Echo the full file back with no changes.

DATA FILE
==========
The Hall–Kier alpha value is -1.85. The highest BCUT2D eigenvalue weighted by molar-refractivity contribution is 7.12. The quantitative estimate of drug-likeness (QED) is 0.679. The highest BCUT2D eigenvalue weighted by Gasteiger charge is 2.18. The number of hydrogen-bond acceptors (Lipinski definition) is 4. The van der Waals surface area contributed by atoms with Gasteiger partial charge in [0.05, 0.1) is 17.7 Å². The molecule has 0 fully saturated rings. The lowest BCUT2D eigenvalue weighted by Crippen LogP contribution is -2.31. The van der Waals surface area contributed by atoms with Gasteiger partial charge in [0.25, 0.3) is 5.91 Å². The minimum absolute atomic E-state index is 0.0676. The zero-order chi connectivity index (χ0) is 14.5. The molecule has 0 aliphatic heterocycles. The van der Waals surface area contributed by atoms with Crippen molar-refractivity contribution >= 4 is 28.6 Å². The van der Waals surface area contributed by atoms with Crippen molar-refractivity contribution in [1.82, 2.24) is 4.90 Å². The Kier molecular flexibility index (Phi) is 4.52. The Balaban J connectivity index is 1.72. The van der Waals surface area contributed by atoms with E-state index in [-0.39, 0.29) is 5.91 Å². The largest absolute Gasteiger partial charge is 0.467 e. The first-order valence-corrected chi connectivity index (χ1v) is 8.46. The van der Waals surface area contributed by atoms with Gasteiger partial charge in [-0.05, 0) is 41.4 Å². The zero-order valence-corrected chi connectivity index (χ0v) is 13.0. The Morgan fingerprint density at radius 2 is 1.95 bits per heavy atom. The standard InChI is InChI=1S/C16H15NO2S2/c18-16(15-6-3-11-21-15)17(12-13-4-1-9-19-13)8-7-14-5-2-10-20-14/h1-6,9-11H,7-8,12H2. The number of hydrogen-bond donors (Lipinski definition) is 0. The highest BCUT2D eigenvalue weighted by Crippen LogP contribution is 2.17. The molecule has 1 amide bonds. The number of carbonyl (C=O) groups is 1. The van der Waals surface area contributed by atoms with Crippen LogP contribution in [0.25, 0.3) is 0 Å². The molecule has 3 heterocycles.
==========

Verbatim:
The Hall–Kier alpha value is -1.85. The highest BCUT2D eigenvalue weighted by molar-refractivity contribution is 7.12. The quantitative estimate of drug-likeness (QED) is 0.679. The highest BCUT2D eigenvalue weighted by Gasteiger charge is 2.18. The number of hydrogen-bond acceptors (Lipinski definition) is 4. The van der Waals surface area contributed by atoms with Gasteiger partial charge in [0.05, 0.1) is 17.7 Å². The molecule has 0 fully saturated rings. The lowest BCUT2D eigenvalue weighted by Crippen LogP contribution is -2.31. The van der Waals surface area contributed by atoms with Gasteiger partial charge in [0.25, 0.3) is 5.91 Å². The minimum absolute atomic E-state index is 0.0676. The zero-order chi connectivity index (χ0) is 14.5. The molecule has 0 aliphatic heterocycles. The van der Waals surface area contributed by atoms with Crippen molar-refractivity contribution >= 4 is 28.6 Å². The van der Waals surface area contributed by atoms with Crippen molar-refractivity contribution in [1.82, 2.24) is 4.90 Å². The Kier molecular flexibility index (Phi) is 4.52. The Balaban J connectivity index is 1.72. The van der Waals surface area contributed by atoms with E-state index in [-0.39, 0.29) is 5.91 Å². The largest absolute Gasteiger partial charge is 0.467 e. The first-order valence-corrected chi connectivity index (χ1v) is 8.46. The van der Waals surface area contributed by atoms with Gasteiger partial charge in [-0.05, 0) is 41.4 Å². The zero-order valence-corrected chi connectivity index (χ0v) is 13.0. The Morgan fingerprint density at radius 2 is 1.95 bits per heavy atom. The standard InChI is InChI=1S/C16H15NO2S2/c18-16(15-6-3-11-21-15)17(12-13-4-1-9-19-13)8-7-14-5-2-10-20-14/h1-6,9-11H,7-8,12H2. The number of hydrogen-bond donors (Lipinski definition) is 0. The highest BCUT2D eigenvalue weighted by Crippen LogP contribution is 2.17. The molecule has 1 amide bonds. The number of carbonyl (C=O) groups is 1. The van der Waals surface area contributed by atoms with Crippen LogP contribution in [0.25, 0.3) is 0 Å². The molecule has 3 heterocycles.